How will we ever get our work done? A CIO’s perspective


By Curt Kwak, Chief Information Officer, Proliance Surgeons

Curt-Kwak-326x245 How will we ever get our work done?  A CIO’s perspective

Healthcare is an interesting industry for IT professionals.  It’s an industry that wants to depend on technology for clinical excellence & improving the health of our population, yet, there are so many obstacles to overcome to really get there.  So, how do we get “there”?

I serve as the Chief Information Officer at Proliance Surgeons, one of the largest surgical practices in the country, with 200+ board-certified physicians providing treatment at more than 60 care centers in Washington State.  This wonderful organization performed over 77k surgeries last year alone and is considered one of the best organizations to work for in Healthcare.  We have some of the most well-known and also nationally ranked physicians in the nation and they demand and deserve the best we can offer.  With this type of expectation and requirement, how do we keep up our IT services?  And let me be the first one to say that I’m not the only healthcare CIO asking this question!  Being a healthcare CIO in the State of Washington means you are surrounded by world class physicians demanding the best from you.

I recently contributed an article called “Collaboration is innovation”.  My point in the article was that innovation is not just developing a new idea or a way, but also using an existing way better.  How many times have we heard “this is the way we’ve always done it and it works for us” or “Why fix something that’s not broke??”  These statements to me are the daggers that will stop any organization to transform.  Why limit yourself to the expectations that are already set?  Why not challenge the possibilities beyond these expectations?  How do we battle some of these perceptions as IT Professionals?

My experiences in IT leadership have taught me that purchasing and installing a technology is easy.  The best example that I can think of is a state government project of building a system that would enable healthcare coverage for hundreds and thousands of people in a state.  What is so hard about developing a software platform that will enable anyone to register, shop & purchase an insurance plan that will provide affordable health insurance for the buyer and his/her family?  Simple enough, right?  The public sentiment was just that… “It’s just a website… how hard can it be?”.

Well, what most people didn’t get to see were the hundreds of hours of coordination with both the Federal & State government entities, training of many certified representatives called “Navigators”, coordination through registered brokers, many days and nights testing hundreds & thousands of applications scenarios, preparation & build of the call center, all while trying to build a brand in a NEW market place.  Simple?  Compared to all this, the purchase/development& installation of the web site was relatively straight forward.  Ok, so what is my point behind all this?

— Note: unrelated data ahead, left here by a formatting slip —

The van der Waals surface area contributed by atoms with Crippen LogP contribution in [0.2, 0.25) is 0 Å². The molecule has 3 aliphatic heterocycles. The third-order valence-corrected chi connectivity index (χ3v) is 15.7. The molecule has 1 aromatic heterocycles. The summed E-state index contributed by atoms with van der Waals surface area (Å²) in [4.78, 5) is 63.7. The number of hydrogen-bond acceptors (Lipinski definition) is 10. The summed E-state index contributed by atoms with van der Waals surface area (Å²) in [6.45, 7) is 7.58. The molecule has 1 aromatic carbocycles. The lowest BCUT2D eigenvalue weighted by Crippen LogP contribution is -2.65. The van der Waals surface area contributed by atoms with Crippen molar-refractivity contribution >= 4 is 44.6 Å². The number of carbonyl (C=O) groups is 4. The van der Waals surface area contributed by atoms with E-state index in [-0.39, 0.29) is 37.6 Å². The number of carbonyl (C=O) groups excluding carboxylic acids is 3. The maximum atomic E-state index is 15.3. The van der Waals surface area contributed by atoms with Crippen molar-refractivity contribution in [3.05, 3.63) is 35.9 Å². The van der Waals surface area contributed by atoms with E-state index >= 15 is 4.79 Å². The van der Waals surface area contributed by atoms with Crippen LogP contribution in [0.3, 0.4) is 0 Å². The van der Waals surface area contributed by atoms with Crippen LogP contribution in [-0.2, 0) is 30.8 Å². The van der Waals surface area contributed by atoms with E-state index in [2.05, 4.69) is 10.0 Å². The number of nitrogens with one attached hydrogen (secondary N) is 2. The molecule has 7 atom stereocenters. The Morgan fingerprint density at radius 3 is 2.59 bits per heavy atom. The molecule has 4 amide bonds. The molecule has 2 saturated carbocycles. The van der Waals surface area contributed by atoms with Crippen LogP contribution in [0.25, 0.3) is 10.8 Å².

We have a lot of requests coming from our excellent physicians.  They deserve the best.  I fully agree with that.  My point is that IT isn’t here to purchase and install technology.  We are here to provide “solutions” to enable business strategic objectives, right?  The key question is, how do we deliver solutions to these important users in a consistent, sustainable way?  That’s what we are trying to figure out every day.  Some days, it’s the will of people that gets the job done.  Sometimes, the ball bounces in our way… us benefitting from the lucky bounces.  How do we go beyond the “will” of people and luck to provide the best, most satisfying service to our VIPs?  My thoughts are as follows:

  • Professional communication. Know your environment, be very pertinent and speak the proper language.  Seek acknowledgement.
  • Deliver your commitment. Your stakeholders have heard all the stories & excuses…. Not just from you, but from other organizations and other stakeholders.  The best way to minimize having to provide excuses is to deliver what you commit to.
  • Don’t overcommit! Probably the easiest thing an IT executive could do.  Yes, I have done this myself in the past and sometimes, it’s your golden ticket out of tough conversations.  However, the downstream affect is that you will negatively impact your employees.
  • Be transparent with your team. This doesn’t just apply to the top to bottom communication.  Your team is also your peer group.  Be open, never be defensive and show care!
  • Your company dollars are your dollars. When you are faced with a decision to buy a product or renew a contract, think back to when went into the local grocery store and started to complain that an organic loaf of bread of is NOT worth $6.  Every dollar counts, right?